“I am currently nursing my 17 month old without a return of my periods.”


“My son nurses on and off during the nights.  He is 22 months old and I have not had a period yet.”


“I thank you for the positive effect you’ve had on my mothering skills.  I nursed my first baby for 4 months and quit because of the inconvenience.  I nursed my second baby for 22 months because it was so very convenient.”


“Breastfeeding has a very definite effect on child spacing.  With my bottlefed children I conceived again at 8 months after childbirth despite other contraceptives.  It has been 15 months since the last baby was born.  No period yet.”


“We have a 21-month old boy, and I am still ecologically nursing him.  We have been trying to get pregnant since January.  I am so glad that I am still nursing my son, because I know that it is so beneficial for him.  But I have to admit I am starting to worry that our babies will be so far apart that I won’t have very many!  My husband and I would like a large family, but I probably just need to work on my patience?  At first, I thought about weaning my son so that we could more easily get pregnant, but my husband didn’t think that was a good reason to wean.  I think I agree with him now, because I see how good nursing is for my 21-month-old.”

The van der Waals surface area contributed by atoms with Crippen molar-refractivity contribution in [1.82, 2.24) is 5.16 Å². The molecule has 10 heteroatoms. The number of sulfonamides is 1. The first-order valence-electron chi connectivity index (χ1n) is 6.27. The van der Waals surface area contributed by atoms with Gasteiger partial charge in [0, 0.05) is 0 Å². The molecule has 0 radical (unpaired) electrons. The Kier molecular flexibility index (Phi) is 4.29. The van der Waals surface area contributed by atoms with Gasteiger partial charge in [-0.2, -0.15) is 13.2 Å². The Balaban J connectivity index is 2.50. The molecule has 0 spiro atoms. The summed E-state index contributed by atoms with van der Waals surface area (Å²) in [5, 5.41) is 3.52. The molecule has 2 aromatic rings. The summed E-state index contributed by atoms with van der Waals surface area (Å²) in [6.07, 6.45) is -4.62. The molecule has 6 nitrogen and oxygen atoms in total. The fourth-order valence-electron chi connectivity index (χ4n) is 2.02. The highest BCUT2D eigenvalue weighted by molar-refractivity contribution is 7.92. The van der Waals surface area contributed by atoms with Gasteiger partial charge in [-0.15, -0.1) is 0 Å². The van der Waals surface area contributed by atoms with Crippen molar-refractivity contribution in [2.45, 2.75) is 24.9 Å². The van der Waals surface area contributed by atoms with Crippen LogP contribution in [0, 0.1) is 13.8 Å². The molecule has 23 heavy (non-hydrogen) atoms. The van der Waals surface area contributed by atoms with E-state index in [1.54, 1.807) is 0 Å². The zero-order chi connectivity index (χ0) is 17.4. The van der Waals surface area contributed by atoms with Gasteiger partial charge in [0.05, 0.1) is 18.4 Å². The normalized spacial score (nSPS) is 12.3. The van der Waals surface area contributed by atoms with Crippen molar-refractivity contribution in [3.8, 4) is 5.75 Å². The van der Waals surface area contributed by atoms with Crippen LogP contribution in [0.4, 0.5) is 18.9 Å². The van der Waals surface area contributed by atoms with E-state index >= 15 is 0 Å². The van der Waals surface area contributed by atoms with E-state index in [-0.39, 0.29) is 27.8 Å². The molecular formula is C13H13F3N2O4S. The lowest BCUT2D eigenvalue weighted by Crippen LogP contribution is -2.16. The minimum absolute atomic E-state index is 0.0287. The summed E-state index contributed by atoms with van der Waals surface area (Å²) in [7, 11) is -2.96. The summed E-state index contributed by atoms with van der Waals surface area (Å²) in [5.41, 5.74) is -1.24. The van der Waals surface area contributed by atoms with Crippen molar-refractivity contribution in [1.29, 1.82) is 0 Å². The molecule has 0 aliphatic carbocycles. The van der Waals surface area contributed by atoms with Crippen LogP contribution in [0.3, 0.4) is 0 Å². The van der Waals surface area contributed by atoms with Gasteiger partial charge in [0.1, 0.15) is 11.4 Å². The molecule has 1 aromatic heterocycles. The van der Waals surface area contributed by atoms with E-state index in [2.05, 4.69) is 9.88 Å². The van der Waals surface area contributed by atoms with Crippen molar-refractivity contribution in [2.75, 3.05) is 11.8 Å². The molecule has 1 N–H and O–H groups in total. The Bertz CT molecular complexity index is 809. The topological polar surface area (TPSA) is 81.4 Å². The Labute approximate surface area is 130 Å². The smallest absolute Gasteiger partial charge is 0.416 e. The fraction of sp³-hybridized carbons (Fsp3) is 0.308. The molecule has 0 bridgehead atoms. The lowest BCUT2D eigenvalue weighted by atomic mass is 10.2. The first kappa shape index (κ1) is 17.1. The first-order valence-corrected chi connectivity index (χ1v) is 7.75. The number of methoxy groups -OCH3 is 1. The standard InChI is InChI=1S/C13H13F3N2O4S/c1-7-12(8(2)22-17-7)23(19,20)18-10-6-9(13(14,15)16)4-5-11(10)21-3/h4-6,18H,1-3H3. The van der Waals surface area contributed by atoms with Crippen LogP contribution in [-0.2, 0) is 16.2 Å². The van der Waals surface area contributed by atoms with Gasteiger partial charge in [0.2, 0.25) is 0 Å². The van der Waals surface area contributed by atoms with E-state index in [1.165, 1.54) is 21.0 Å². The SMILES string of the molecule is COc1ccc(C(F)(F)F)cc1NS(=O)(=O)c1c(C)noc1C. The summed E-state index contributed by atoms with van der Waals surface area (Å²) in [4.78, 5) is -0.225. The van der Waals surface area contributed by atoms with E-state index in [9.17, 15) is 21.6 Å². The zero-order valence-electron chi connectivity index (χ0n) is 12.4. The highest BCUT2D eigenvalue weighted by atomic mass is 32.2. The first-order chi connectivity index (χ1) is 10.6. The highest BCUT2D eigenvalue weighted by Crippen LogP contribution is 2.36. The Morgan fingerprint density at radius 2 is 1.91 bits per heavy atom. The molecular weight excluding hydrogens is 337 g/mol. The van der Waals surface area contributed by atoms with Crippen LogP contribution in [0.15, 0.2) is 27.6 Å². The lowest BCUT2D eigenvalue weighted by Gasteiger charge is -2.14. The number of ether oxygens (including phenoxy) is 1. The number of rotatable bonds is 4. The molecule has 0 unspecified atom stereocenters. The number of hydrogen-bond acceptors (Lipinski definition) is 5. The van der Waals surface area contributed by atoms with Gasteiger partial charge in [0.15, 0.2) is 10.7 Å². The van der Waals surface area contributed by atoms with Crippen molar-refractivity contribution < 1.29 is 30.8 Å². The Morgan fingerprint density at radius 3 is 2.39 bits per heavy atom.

“My religion, Islam, encourages breastfeeding for two years and, according to some Muslim scholars, allows birth control to be practiced within that two-year period.  I feel that so many people ignore breastfeeding as a form of natural child spacing.  The techniques you describe are entirely compatible with my religion.”


“As a Protestant, eco-breastfeeding had never been presented to my husband and me as a logical way to have a family.  Many of my acquaintances are put right on the IUD after their first baby, and I think it’s a shame when God intended His way of spacing little ones.”